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Huh? "Proper way"? There may be a way that is "proper", and then there is a way that is simple, safe, effective, long lasting, cost efficient, and labor saving. Sometimes the lesser is just as good as the "proper" way.
Give me safe, easy and long lasting.
There's a hundred ways to cook a poodle.
But it all tastes like chicken in the end, don't it?
Steve
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wrote:

One way is good, the other problematic.... Metal male thread & PVC female thread invites a splitting failure.
The reverse is more robust,
oops!
already posted....
plus don't used those wimpy slip to male thread PVC fittings Use a 6" long SCH 80 3/4" threaded PVC nipple, cut it in half and attach it to the PVC pipe with a coupling.
MUCH stronger
As others have said....SharkBites.
btw (OP) that would be copper tube not pipe.
cheers Bob
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transition fitings:
http://flexpvc.com/cart/agora.cgi?product=PVC-Copper-Pipe-Adapters
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wrote:

Half a roll of duct tape should do the job for a couple weeks or so... Just make sure the pipes are dry when you tape them together. Be sure to secure the pipes to the floor joists or wall studs with bungie cords.
Duct tape and bungie cords are all you will ever need to repair everything.
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On Mon, 31 Oct 2011 14:33:50 -0600, jw wrote:

Duct tape didn't work when my clothes dryer belt snapped the other day and nowhere in town had a replacement. I never thought of trying a bungie cord, though ;-)
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On Tue, 1 Nov 2011 21:29:01 +0000 (UTC), Jules Richardson

A bungie should work fine for your belt, just remove the metal hooks on the end and duct tape the ends together. Of course you need the proper length bungie. You can measure that by taking a tail hair off one of you your cattle or horses. or using a piece of balin twine as a measurin device. If you aint got none of them things, but are lucky enough to still have a dollar bill in your wallet in this poor economy, all dollar bills are 6 inches long. Then measure to the closest letter or number on the bill if it's an uneven divider of six. Then you get a bungie thats a little shorter.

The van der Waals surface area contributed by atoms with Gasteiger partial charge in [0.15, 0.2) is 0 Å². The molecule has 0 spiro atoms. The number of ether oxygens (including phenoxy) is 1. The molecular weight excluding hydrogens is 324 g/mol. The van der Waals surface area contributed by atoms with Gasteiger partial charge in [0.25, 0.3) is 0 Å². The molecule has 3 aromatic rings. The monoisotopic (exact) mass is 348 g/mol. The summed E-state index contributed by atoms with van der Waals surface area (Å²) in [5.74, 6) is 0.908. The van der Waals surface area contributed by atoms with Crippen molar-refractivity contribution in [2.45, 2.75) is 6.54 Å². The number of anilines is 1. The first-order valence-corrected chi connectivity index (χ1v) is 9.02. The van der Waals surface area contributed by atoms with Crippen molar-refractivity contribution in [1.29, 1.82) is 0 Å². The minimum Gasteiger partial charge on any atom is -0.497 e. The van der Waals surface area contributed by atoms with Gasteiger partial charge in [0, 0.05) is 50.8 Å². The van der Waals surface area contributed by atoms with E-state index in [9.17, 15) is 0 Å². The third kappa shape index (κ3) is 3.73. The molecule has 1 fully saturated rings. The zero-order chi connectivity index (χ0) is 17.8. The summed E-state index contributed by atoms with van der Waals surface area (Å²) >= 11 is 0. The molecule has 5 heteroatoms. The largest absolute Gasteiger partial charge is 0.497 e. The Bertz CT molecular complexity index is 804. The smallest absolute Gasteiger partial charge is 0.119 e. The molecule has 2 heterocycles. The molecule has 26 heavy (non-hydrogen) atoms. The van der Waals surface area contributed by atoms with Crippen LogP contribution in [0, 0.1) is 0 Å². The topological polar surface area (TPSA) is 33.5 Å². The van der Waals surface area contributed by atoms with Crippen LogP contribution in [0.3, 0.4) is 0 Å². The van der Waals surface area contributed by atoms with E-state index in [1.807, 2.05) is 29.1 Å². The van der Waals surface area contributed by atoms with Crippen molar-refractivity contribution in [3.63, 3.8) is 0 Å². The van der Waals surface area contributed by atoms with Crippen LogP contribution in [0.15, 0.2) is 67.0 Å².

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On Wed, 02 Nov 2011 14:14:14 -0600, jw wrote:

Ha ha! Funny thing was, a replacement belt was six bucks (inc. shipping), and I found five in change kicking around inside the machine, so it's sort of like having a warranty. ;)
Humor aside, I think an emergency duct-tape belt might actually be possible, but only if made entirely from the stuff; a taped-together belt tends to bend around the join when it passes by the [tiny] motor pulley, which then loses traction and chews away at the tape. A belt made entirely from tape wouldn't have any weak spots (but the stretch might simply be too great for the tensioner to handle anyway).
Re. pantyhose, I've only ever heard that as an emergency car fan belt replacement; I do remember someone trying it (back when I was maybe 6 years old) but don't recall if it actually worked. I expect it stretches too much to be really effective, but I suppose having the fan turning a bit would be better than nothing and could get you home (possibly with several cool-down stops).
cheers
Jules
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Go to H.D. or a Plumbing Supply and have them give you a quick demo on "Shark Bite" . Will solve your problem !
Bill

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On 10/31/2011 9:26 AM, walther wrote:

compression FEMALE adaptor on the copper side. PVC male adaptor on the plastic side. Screw together.
--
Steve Barker